Tuesday, 5 April 2011

Pseudalert from Idexx

Bottlers are familiar with Colilert in their day-to-day control of bottled water quality.  Colilert from Idexx determines the presence or absence of coliforms in water.  Coliforms are not allowed in bottled water and testing is done for every batch of bottled water produced.  Coliform bacteria can be found widely in the environment, in soil, water and on vegetation, but are also abundant in the faeces of warm-blooded animals.  While coliforms themselves are not normally causes of serious illness, they are easy to culture and their presence is used to indicate that other pathogenic organisms of faecal origin may be present.  The test itself is simple and uses a powder which is added to the water sample.  After incubation for 24 hours at 37 degrees C, a colour change from clear to yellow indicates the presence of coliforms.

A new kit for determining the presence or absence of Pseudomonas aeruginosa is now available called Pseudalert.  The procedure is similar to that indicated above except that the initial colour of the sample is yellow and, after incubation, the presence of Ps. aeruginosa is inicated by the presence of flourescence under UV light.  Ps aeruginosa is a pathogen which can cause infections in open wounds.  In a water environment, it is often associated with biofilm, a protective slime which serves to protect microorganisms.  Ps. aeruginosa is not allowed in bottled water, although it should have little effect on healthy individuals.  However, people with a poor immune system, mouth ulcers or throat lesions could be affected.  At high levels, the microorganism can cause off-tastes and odours.  Currently bottlers are testing for the presence of Ps. aeruginosa in their regular quality checks.

Monday, 4 April 2011

Hygienic Coatings

TV adverts for cleaning products show germs lurking around every corner. A recent survey from South Korea found that shopping trolley handles harboured more bacteria than any other commonly used item. The next most contaminated were the mice (computer variety!) in Internet caf├ęs, followed by hand straps on buses and bathroom doorknobs. Manufacturers are picking up on this growing public awareness by developing a range of antimicrobial products - everything from bathroom accessories to paint for hospital walls and food preparation areas, to coatings for surgical instruments.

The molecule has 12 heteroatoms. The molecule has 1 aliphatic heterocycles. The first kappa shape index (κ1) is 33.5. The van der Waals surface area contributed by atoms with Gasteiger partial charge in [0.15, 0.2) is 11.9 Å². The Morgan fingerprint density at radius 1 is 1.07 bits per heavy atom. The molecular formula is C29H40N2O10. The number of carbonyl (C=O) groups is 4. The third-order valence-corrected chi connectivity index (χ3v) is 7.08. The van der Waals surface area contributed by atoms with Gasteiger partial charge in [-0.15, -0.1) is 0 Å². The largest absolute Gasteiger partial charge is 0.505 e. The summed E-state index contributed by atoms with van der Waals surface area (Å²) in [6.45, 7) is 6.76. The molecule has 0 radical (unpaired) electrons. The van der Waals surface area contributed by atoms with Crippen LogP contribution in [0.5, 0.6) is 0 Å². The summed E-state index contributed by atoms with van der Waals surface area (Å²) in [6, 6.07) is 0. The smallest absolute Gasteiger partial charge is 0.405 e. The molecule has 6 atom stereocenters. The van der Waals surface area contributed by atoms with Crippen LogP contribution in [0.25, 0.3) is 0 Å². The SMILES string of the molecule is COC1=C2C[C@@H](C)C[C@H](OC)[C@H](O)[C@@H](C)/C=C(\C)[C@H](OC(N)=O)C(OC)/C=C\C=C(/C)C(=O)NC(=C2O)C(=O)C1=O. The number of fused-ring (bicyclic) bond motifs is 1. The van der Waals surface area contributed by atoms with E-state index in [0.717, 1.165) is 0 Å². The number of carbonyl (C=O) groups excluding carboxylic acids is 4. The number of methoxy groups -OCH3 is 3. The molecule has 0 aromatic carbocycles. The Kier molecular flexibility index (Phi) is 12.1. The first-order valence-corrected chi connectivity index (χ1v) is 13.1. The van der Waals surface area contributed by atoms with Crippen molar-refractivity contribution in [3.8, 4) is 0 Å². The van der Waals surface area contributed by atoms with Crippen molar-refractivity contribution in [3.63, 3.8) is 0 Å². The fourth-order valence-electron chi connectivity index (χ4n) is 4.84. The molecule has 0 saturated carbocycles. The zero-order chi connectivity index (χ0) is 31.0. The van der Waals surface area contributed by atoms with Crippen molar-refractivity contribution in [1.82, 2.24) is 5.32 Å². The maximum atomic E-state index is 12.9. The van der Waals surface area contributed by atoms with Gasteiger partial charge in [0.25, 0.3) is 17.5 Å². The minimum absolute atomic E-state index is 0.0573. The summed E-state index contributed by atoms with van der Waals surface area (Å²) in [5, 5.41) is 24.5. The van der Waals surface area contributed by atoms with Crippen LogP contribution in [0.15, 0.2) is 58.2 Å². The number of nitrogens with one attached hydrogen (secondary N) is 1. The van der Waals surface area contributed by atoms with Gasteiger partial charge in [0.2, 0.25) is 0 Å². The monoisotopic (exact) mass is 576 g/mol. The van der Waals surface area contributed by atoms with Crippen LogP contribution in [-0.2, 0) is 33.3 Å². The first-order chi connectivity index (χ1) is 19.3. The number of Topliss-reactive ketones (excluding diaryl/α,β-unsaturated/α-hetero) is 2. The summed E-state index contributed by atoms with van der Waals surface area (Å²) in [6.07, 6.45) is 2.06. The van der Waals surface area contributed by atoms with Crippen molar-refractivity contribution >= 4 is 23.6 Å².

Hygienic coatings are not new. Home decorators have been buying antifungal paints for kitchen and bathroom walls for years. US market leader Microban, for example, has become a household name by putting its antimicrobial agents in chopping boards and food containers. What is new, however, is the explosion of new applications for coatings. Recent applications have included water coolers and there are many other potential applications in the bottled water industry.

There are three major technologies in use today: silver, reactive silanes and organic biocides. The details are too numerous to be described in this short blog, but if you are really interested see “Antimicrobial Surfaces in the Food Industry” by T F Child, New Food, 2, 52-56 (2006).

For application in bottled water and cooler markets the essentials are:
No transfer into the water (no taint);
No discolouration or loss of transparency of plastic materials;
Must survive normal cleaning or multi-wash cycles and preferably be effective for the lifetime of the treated article.

Potential applications: water cooler reservoirs, pipe work, taps, casings, drip trays; replaceable plastic parts (for longer life);19L polycarbonate bottles; cap chute, capper head and filling area; floors, walls, doors and ceilings in the bottling plant. The ideal time to treat a building is when a new bottling plant facility is being set up, although post application is still possible. After cleaning, the product is sprayed on to surfaces and allowed to dry. The treated surface can remain active for many months.

For water cooler servicing, treatment of the tap area will give a long-lasting protection against microorganisms introduced from outside the cooler, either by users or the general environment.